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The evolution of educational inequalities in Spain: dynamic evidence from repeated cross-sections

Author

Listed:
  • Álvaro Choi

    () (Universitat de Barcelona& Barcelona Institute of Economics (IEB))

  • María Gil

    () (Universidad Autónoma de Madrid)

  • Mauro Mediavilla

    () (Universitat de València & Barcelona Institute of Economics (IEB))

  • Javier Valbuena

    () (Universitat de Girona)

Abstract

A lack of longitudinal data prevents many countries from estimating dynamic models and, thus, from obtaining valuable evidence for policymaking in the field of education. This is the case of Spain, where recent education reforms have targeted secondary schools, but their design has been based on incomplete information regarding the evolution of student performance and far from robust evidence concerning just when educational inequalities are generated. This paper addresses the absence of longitudinal data required for performing such analyses by using a dynamic model with repeated cross-sectional data. We are able to link the reading competencies of students from the same cohort that participated in two international assessments at different ages (9/10 and 15/16) and so identify when educational gaps – in terms of gender, socio-economic status and place of birth – emerge. In addition, we provide new evidence on the effect on achievement of the main policy used in Spain for levelling the performance of secondary school students, namely, grade retention. Our results suggest that educational inequalities in Spain originate in lower educational levels. After controlling for reverse causality, the negative relationship between grade retention and performance at the lower secondary school level persists.

Suggested Citation

  • Álvaro Choi & María Gil & Mauro Mediavilla & Javier Valbuena, 2016. "The evolution of educational inequalities in Spain: dynamic evidence from repeated cross-sections," Working Papers 2016/25, Institut d'Economia de Barcelona (IEB).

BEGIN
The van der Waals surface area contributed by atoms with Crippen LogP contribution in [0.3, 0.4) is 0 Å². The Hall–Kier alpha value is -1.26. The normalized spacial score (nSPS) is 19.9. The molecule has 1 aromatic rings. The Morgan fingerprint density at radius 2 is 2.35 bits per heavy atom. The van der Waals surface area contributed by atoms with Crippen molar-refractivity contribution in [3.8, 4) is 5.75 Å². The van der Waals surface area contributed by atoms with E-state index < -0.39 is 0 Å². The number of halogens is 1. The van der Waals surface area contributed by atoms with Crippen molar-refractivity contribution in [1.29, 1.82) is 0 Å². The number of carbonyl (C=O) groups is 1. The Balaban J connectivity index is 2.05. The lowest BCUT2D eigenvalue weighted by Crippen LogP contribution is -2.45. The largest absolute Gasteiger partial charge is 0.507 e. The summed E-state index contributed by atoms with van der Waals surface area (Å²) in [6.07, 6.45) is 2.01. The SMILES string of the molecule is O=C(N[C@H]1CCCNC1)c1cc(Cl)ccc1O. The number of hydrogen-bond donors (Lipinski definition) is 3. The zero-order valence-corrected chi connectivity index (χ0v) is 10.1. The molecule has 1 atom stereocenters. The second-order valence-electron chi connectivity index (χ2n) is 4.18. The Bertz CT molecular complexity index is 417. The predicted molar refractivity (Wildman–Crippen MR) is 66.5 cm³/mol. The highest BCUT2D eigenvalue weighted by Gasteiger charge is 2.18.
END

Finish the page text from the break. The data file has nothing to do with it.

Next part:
• Handle: RePEc:ieb:wpaper:doc2016-25
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    References listed on IDEAS

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    1. Helena Holmlund & Mikael Lindahl & Erik Plug, 2011. "The Causal Effect of Parents' Schooling on Children's Schooling: A Comparison of Estimation Methods," Journal of Economic Literature, American Economic Association, vol. 49(3), pages 615-651, September.
    2. Verbeek, Marno & Vella, Francis, 2005. "Estimating dynamic models from repeated cross-sections," Journal of Econometrics, Elsevier, vol. 127(1), pages 83-102, July.
    3. Flavio Cunha & James J. Heckman & Susanne M. Schennach, 2010. "Estimating the Technology of Cognitive and Noncognitive Skill Formation," Econometrica, Econometric Society, vol. 78(3), pages 883-931, May.
    4. Manuel Arellano & Costas Meghir, 1992. "Female Labour Supply and On-the-Job Search: An Empirical Model Estimated Using Complementary Data Sets," Review of Economic Studies, Oxford University Press, vol. 59(3), pages 537-559.
    5. Helena Holmlund & Mikael Lindahl & Erik Plug, 2010. "The Causal Effect of Parents' Schooling on Children's Schooling - A Comparison of Estimation Methods," CESifo Working Paper Series 3234, CESifo Group Munich.
    6. De Simone, Gianfranco, 2013. "Render unto primary the things which are primary's: Inherited and fresh learning divides in Italian lower secondary education," Economics of Education Review, Elsevier, vol. 35(C), pages 12-23.
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    Cited by:

    1. Gerard Ferrer-Esteban & Mauro Mediavilla, 2017. "The more educated, the more engaged? An analysis of social capital and education," Working Papers 2017/13, Institut d'Economia de Barcelona (IEB).
    2. Contini, Dalit & Tommaso, Maria Laura Di & Mendolia, Silvia, 2017. "The gender gap in mathematics achievement: Evidence from Italian data," Economics of Education Review, Elsevier, vol. 58(C), pages 32-42.

    More about this item

    Keywords

    Academic achievement; pseudo-panel; PIRLS; PISA;

    JEL classification:

    • I21 - Health, Education, and Welfare - - Education - - - Analysis of Education
    • I28 - Health, Education, and Welfare - - Education - - - Government Policy
    • I24 - Health, Education, and Welfare - - Education - - - Education and Inequality

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